It’s a funny thing, taste. No, not “taste”, as in flavour – but “taste” as in “preference”.
What got me thinking along these lines was the Three Cheese Tart that I made for dinner last night.
It was fairly unassuming, involving Ricotta, Maasdam and Cheddar cheese, all bound together with eggs and cream and flavoured with leeks and tarragon. It smelled wonderful when it was cooking (well, baking cheese – doesn’t it always?) and looked very promising when baked.
I served it with a mixed salad, involving rocket leaves, celery, cucumber, cherry tomatoes and a finely sliced nectarine, along with some marinated beetroot, for added zing.
It garnered three very different reactions from the family. Hubby didn’t like the texture of the filling and felt that the tarragon was too strong. Our son felt it didn’t have enough flavour and would have preferred some bacon in it, or more leeks. I thought it was fabulous just the way it was!
How curious, that we should all have had such different reactions.
Hubby’s dislike of the texture isn’t altogether surprising as the texture was fairly “foamy” from the use of Ricotta and he's not good with "foamy". However, as the tart was billed as having a “cheesecake” sort of texture, I had thought it would pass muster – as cheesecake is one of hubby’s favourite things.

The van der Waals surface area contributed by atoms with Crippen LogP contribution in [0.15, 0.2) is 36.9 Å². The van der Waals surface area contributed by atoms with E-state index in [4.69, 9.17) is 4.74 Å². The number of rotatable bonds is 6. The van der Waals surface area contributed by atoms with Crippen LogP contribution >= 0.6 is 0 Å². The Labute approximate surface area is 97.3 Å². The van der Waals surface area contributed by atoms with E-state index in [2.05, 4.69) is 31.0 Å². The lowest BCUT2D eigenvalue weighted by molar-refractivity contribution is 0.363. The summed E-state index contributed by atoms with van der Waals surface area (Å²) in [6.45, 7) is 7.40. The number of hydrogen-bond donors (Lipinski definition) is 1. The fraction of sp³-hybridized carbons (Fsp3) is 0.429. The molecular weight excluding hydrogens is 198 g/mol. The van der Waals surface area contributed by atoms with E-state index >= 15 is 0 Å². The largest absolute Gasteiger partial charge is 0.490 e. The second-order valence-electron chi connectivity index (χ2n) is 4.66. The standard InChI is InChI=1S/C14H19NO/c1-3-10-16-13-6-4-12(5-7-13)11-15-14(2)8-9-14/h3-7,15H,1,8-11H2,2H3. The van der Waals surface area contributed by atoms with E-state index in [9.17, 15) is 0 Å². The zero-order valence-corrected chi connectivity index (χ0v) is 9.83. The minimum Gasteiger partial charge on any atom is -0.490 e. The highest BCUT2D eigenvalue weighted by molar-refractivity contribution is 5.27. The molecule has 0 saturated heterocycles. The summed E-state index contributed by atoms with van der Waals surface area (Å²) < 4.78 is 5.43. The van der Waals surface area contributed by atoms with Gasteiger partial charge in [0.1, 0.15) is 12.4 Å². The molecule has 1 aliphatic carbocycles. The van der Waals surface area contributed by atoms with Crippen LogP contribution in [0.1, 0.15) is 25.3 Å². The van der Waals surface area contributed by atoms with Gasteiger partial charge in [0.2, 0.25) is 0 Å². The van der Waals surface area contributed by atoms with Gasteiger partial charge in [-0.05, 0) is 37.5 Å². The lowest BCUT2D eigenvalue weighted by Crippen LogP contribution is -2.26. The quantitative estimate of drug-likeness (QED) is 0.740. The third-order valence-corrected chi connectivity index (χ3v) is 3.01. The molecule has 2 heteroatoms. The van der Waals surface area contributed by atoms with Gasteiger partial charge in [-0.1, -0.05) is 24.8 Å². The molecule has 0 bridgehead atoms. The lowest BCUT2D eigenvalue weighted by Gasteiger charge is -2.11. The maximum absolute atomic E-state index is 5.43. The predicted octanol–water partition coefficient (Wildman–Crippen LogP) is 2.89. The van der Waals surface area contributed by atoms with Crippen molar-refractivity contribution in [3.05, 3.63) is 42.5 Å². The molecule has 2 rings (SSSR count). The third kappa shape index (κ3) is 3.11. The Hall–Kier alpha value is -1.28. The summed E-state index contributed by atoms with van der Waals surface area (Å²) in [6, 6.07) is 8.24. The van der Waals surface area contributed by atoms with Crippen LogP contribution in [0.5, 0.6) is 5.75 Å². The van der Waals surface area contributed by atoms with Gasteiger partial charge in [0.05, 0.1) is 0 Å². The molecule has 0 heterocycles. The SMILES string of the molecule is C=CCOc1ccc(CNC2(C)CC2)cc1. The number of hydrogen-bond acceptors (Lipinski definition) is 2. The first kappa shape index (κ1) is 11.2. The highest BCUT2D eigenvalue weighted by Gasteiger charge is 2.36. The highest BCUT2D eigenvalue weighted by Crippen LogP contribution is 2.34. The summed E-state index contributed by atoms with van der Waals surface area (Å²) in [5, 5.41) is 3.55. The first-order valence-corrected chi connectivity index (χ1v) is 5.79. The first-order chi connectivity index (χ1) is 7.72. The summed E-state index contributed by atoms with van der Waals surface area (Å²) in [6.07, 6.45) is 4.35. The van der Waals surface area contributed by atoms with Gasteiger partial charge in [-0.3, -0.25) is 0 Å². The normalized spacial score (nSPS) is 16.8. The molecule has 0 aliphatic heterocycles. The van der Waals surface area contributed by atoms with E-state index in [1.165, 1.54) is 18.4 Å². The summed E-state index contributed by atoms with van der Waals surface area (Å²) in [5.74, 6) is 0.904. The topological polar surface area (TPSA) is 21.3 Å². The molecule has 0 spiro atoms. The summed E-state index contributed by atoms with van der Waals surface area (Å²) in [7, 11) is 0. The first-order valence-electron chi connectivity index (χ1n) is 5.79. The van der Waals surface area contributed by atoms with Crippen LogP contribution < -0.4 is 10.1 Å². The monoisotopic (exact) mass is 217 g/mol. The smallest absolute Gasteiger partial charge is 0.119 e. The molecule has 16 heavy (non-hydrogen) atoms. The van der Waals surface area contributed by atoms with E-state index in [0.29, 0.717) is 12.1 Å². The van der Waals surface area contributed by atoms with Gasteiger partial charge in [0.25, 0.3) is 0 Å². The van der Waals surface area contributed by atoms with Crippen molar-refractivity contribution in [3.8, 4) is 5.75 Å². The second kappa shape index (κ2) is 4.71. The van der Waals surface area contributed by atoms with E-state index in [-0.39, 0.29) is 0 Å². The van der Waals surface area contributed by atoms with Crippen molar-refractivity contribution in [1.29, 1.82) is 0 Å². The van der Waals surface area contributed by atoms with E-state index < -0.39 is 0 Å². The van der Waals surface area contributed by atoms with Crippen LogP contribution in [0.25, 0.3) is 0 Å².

The tarragon was right up there in the flavour profile and, ordinarily, hubby approves of the aniseed flavour. Not in this tart, however. I was surprised at how strongly the tarragon came over and I will admit that it took a couple of goes before I got used to it and began to like it. You can always reduce the amount you use, if you're nervous about this aspect of the flavour. However, I loved the texture and didn’t, as so often happens, find myself feeling bilious before the end of the piece. It is often the way that the tart fillings that hubby enjoys the most are the ones that leave me feeling bilious.